I strolled down the other side, eventually turning on the Fish Creek Trail. I clambered over log after log and waded through brush. In a giant burn I stumbled through hidden trail with washed out footing and wondered if I would be the only person to travel those miles this year. Ahead I could see the canyon where Lake Chelan lay. I waded through thimbleberry thickets at each creek gully, announcing my presence loudly to any bears that might be feasting. The sun beat down and finally the trail was free of brush. In the sandy soil were clear, fresh bear tracks. My "Hey!"-ing became more frequent.

I reached the Lakeshore Trail and felt like Dorothy landed in Oz. It was wide and brush free. Open pine forests  spread to the shores of a deep, blue, enormous lake. Well built bridges spanned creeks. Boy scouts trudged by. This was not the land of wolves and bears.

The trail rolled along and I was at the "massive blow out" on Meadow Creek. The boy scout leaders had warned me that the drainage was obliterated and I'd have to bushwhack 1/4 mi down to the lake to cross and then back up to regain the trail. I walked down to the mudslide carnage, looked at the creek, stepped across, got some water, began rehydrating my lunch and kept walking. I might have gone 100 feet down from the trail. The lake wasn't even 1/4 mile away. Oh, Boy Scouts, bless your overestimating souls. At least you feed thru-hikers.

A short way down the trail I found a warm, flat rock to sit on and eat my lunch. My hip, knee, and feet were screaming at me. Yes, I'd only covered about 21 miles for the day, but I had also spontaneously gained 24 lbs. I knew I had blisters, but my feet hurt so badly I didn't know where. Once lunch was over I continued on, basking in the 90 degree temps and blessed, relentless sunshine. The never ceasing wind blasted down the lake, whipping my hair and dress around and wicking the moisture from my skin and lips so fast I felt I could never have enough to drink again. It was heaven.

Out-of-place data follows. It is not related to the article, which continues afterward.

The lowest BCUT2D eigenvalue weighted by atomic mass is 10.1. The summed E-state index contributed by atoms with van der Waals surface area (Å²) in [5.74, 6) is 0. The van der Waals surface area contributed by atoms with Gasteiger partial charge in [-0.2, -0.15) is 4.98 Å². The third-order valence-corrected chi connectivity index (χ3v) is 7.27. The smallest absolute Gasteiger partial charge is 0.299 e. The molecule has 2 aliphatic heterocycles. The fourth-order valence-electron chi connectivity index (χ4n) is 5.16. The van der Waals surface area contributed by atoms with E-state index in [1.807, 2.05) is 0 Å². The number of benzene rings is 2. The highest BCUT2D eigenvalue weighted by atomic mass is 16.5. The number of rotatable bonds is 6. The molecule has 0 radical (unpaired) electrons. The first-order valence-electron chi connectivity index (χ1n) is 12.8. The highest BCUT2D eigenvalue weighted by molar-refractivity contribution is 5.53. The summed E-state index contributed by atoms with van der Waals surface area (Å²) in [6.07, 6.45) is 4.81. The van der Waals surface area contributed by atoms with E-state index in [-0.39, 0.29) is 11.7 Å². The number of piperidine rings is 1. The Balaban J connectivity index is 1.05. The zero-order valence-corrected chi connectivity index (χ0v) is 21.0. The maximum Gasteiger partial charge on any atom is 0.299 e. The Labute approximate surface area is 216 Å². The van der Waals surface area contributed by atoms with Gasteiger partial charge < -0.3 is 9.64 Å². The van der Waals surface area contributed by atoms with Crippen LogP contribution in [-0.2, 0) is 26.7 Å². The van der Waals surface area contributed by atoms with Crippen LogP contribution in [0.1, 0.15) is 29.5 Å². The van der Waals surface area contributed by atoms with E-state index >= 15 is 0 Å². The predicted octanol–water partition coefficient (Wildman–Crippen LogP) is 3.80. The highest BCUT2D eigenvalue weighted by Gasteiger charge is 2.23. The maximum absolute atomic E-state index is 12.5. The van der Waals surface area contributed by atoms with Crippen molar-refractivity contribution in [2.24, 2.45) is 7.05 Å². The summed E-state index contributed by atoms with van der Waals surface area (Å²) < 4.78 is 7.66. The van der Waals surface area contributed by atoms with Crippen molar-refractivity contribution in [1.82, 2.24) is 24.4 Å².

The miles rolled by. A rattling just off trail reminded me that I was near 1,000 ft. It's been a while since the rattlers of the southern Pacific Crest Trail, but I remembered the sound. I rolled into Prince Creek, mile 30, around 5-judging by the sun. I plunged my bare feet into the icy creek, ate and drank. I looked at my maps.

7,000 ft climb to Oval Pass.

Well, shit.

I packed my things and put my pack on. Time to log some more miles and get some of the climbing out of the way. My body was not going to hurt less in the morning.

I climbed and climbed. I felt the difference as I gained elevation. I passed through climate zones, one after the other. The cliffs and warmth and vegetation whispered reminders of canyon country in my ears. I heightened my awareness for mountain lions lurking above. I dropped to Prince Creek, a wide and fast moving river. Here I was reminded of the ironic humor of wilderness. The sturdy, pack stock crossable bridge was long gone. Only the pilings and stackes of rotten lumber spoke of its existance. Darkness was gathering. I plunged into the mid thigh deep cold and picked my way across the slick, rounded boulders. I fought the current and came out the other side barely pausing. I was in thickety bottom lands. No way in hell I was camping there. I squished along at a fast pace, winding up the switchback laden canyon. Trees were down. I clambered over and around them. At some point I gouged my knee. I glanced down and saw blood gushing down my leg, but I'd definitely been worse hurt so I didn't really stop to investigate.